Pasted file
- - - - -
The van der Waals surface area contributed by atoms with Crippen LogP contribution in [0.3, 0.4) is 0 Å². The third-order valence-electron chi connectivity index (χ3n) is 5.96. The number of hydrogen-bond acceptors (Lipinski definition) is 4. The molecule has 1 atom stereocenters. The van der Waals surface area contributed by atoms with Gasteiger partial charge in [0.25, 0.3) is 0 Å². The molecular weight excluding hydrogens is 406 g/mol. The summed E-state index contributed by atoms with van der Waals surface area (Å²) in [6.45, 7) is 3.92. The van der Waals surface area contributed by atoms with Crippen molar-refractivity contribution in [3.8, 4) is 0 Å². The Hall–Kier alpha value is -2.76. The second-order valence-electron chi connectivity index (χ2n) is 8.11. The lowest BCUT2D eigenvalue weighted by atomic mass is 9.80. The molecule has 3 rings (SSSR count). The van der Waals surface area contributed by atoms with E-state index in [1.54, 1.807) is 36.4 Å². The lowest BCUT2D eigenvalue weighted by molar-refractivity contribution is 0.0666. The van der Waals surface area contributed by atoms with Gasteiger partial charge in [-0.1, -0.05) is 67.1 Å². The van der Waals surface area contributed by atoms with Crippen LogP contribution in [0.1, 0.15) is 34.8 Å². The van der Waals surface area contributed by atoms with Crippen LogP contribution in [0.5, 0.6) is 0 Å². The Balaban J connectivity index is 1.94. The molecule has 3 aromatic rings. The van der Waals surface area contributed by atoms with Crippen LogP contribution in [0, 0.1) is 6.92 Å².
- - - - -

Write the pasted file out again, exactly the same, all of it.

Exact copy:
The van der Waals surface area contributed by atoms with Crippen LogP contribution in [0.3, 0.4) is 0 Å². The third-order valence-electron chi connectivity index (χ3n) is 5.96. The number of hydrogen-bond acceptors (Lipinski definition) is 4. The molecule has 1 atom stereocenters. The van der Waals surface area contributed by atoms with Gasteiger partial charge in [0.25, 0.3) is 0 Å². The molecular weight excluding hydrogens is 406 g/mol. The summed E-state index contributed by atoms with van der Waals surface area (Å²) in [6.45, 7) is 3.92. The van der Waals surface area contributed by atoms with Crippen molar-refractivity contribution in [3.8, 4) is 0 Å². The Hall–Kier alpha value is -2.76. The second-order valence-electron chi connectivity index (χ2n) is 8.11. The lowest BCUT2D eigenvalue weighted by atomic mass is 9.80. The molecule has 3 rings (SSSR count). The van der Waals surface area contributed by atoms with E-state index in [1.54, 1.807) is 36.4 Å². The lowest BCUT2D eigenvalue weighted by molar-refractivity contribution is 0.0666. The van der Waals surface area contributed by atoms with Gasteiger partial charge in [-0.1, -0.05) is 67.1 Å². The van der Waals surface area contributed by atoms with Crippen LogP contribution in [0.1, 0.15) is 34.8 Å². The van der Waals surface area contributed by atoms with Crippen LogP contribution in [0.5, 0.6) is 0 Å². The Balaban J connectivity index is 1.94. The molecule has 3 aromatic rings. The van der Waals surface area contributed by atoms with Crippen LogP contribution in [0, 0.1) is 6.92 Å².